• (nodebb)

    but that raises a question: why would your year string be longer than 15 characters?

    "The Year of Our Lord Nineteen Hundred And Seventy Eight" is considerably longer than fifteen characters.

  • (nodebb)

    "Nineteen Hundred and Seventy Two" -- 29 characters....

    Addendum 2021-07-27 06:38: (Did not see Steve's comment...)

  • Pike (unregistered)

    Also known as the Y1Q problem.

  • Rhialto (unregistered)

    sprintf (or your local equivalent) by any other name is YearPadText ... for certain variations of the operand

  • Prime Mover (unregistered)

    Aha ... so TRWTF is:

        Dim valLen As Integer
        valLen = val.Len
    

    rather than using val.Len directly in the switch statement? Amirite?

  • Andy Miller (unregistered)

    Now I'm worried about the year 100,000,000,000,000 bug !

  • RLB (unregistered) in reply to Andy Miller

    VB.Net: for when you're not worried about the sun going Black Dwarf.

  • Wharrgarbl (unregistered)

    "An" VB.Net?

  • WTFGuy (unregistered)

    @PrimeMover

    Any time I see VB.Net code that's not obviously brand new fresh, I suspect that it's really a port from VB6 and was originally written in VB-about-3. And for sure I think of the possibility the dev who wrote it dates from VB-about-3. Or that the book they learned VB.Net from last year came from way back when.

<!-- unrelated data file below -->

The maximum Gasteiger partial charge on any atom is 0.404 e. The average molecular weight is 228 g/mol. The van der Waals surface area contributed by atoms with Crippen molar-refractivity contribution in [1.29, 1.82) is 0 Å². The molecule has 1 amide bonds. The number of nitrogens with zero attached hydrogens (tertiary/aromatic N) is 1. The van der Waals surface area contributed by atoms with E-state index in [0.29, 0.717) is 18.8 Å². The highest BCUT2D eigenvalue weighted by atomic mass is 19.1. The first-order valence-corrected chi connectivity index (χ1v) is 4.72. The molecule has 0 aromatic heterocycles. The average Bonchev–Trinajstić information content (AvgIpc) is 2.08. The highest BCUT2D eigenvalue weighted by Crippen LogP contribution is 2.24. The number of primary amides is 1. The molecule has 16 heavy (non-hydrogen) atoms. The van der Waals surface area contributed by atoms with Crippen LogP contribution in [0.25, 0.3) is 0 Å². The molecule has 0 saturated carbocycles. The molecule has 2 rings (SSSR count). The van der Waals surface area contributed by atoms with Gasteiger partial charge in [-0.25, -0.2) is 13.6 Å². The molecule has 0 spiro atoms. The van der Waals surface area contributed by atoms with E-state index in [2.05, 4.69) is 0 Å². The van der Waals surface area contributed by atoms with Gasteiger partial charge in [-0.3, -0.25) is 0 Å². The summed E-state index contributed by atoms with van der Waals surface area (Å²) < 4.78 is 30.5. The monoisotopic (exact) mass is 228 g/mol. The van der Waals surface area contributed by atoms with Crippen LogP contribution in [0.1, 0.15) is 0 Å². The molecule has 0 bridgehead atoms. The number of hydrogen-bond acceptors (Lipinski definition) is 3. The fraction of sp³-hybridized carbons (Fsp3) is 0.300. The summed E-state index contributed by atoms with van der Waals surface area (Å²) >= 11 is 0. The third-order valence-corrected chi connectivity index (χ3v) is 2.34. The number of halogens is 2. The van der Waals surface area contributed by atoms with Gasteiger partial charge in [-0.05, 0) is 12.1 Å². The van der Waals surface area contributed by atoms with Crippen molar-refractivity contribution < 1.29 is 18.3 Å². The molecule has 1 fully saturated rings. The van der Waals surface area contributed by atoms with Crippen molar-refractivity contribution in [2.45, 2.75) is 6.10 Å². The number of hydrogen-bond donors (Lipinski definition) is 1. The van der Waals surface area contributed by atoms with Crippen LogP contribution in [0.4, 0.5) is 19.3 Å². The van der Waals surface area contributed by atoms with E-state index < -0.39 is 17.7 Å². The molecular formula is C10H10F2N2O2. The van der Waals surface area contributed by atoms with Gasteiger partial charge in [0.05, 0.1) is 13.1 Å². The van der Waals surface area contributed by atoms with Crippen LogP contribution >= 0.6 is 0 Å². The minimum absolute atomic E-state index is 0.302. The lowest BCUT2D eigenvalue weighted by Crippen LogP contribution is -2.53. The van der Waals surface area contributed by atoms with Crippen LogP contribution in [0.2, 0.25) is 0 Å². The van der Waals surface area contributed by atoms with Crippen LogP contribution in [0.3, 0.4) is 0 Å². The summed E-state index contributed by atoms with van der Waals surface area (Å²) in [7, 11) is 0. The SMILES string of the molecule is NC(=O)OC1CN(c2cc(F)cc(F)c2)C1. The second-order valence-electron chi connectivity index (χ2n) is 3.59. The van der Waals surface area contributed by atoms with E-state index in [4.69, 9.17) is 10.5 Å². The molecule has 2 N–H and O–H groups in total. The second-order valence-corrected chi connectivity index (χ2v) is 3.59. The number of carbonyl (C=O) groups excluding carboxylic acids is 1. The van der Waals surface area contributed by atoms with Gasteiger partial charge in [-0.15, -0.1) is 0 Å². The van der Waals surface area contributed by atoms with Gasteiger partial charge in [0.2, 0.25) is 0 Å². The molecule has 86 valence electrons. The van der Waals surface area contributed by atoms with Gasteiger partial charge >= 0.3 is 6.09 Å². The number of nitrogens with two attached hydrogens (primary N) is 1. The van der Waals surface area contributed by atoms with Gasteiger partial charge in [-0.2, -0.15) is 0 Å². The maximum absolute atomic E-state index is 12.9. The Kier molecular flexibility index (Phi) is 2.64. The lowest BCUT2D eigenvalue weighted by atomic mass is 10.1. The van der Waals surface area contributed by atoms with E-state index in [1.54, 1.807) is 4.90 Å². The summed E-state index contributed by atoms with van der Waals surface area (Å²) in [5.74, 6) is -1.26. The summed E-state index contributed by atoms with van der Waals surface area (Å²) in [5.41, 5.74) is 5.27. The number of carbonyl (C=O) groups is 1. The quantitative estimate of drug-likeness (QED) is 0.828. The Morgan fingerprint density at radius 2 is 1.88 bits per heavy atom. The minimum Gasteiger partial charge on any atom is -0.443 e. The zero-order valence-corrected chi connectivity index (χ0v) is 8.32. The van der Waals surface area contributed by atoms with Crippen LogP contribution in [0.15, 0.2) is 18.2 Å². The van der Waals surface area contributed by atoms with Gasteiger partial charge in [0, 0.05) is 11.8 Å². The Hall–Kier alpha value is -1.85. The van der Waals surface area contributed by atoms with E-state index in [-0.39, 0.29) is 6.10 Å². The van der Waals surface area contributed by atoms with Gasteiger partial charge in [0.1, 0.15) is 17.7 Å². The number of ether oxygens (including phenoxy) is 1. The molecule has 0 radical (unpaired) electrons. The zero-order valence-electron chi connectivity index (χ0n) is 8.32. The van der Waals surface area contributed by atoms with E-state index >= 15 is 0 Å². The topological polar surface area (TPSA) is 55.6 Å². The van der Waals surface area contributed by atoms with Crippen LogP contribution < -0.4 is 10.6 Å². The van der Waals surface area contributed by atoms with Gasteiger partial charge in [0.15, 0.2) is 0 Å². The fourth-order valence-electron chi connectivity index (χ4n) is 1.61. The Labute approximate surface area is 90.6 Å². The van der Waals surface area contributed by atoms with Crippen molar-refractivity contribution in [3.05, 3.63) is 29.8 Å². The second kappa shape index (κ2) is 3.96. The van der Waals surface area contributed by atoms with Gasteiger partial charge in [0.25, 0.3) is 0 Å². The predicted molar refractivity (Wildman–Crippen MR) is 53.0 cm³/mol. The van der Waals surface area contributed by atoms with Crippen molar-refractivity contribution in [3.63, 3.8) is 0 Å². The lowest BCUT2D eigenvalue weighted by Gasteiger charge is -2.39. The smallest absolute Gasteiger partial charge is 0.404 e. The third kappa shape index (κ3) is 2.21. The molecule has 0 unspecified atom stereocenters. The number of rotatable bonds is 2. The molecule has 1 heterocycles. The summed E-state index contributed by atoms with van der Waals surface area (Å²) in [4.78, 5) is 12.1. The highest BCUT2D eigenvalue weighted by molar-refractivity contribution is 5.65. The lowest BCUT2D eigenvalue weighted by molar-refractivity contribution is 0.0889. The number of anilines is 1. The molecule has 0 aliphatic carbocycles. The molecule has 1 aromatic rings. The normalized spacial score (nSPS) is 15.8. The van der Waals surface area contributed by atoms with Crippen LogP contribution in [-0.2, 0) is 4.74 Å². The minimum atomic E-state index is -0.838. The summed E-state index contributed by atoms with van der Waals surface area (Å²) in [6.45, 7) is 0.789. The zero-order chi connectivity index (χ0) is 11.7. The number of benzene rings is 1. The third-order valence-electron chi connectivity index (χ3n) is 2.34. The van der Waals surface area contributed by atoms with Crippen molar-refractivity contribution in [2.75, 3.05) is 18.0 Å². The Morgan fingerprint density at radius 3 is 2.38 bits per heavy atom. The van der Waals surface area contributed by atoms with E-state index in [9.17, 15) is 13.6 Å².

This coding gem smells to me like it started life eons ago as an If/ElseIf/ElseIf/ElseIf/.../ElseIf/Else construct. Where hoisting the repeated property access into a single access saved in a temp makes sense. In the days before VB compilers, much less optimizing ones, that would need to be done manually by the dev.

    Though I do wonder why one would ever need to right-pad a year string out to 15 chars.

    Talking about separation of concerns, this code is separating concerns a bit more than most. Even setting aside the inevitable copypasta of the same exact function into different modules, it makes me wonder how many other specialized similar functions there are: FirstNamePadTextLength10(), FristNamePadTextLength15(), LastNamePadTextLength15(), CItyPadTextTo12Long(), etc., etc.

  • (nodebb)

    This fuction takes a string value and expects it to be a year. How do you know it's a year? If you pass in any value that's not a year, God will strike you with lightning and flood your office.

  • Stella (unregistered)

    This code can be greatly simplified:

    Protected Function YearPadText(ByVal val As String) As String
        Dim valLen As Integer
        valLen = val.Len
    
        Select Case Not (valLen >= 15)
            Case True
                val = YearPadText(val + " ")
        End Select
        Return val
    End Function
    
  • DeeKay (unregistered) in reply to Stella

    My eyes are burning!

  • David Jackson (unregistered) in reply to Steve_The_Cynic

    Or for that matter

    MMDCCLXXIV Ab Urbe Condita

  • The Shadow (doesn't) Knows (unregistered)

    Frist thing that comes to mind is they're building a display for a green screen which doesn't have absolute positioning.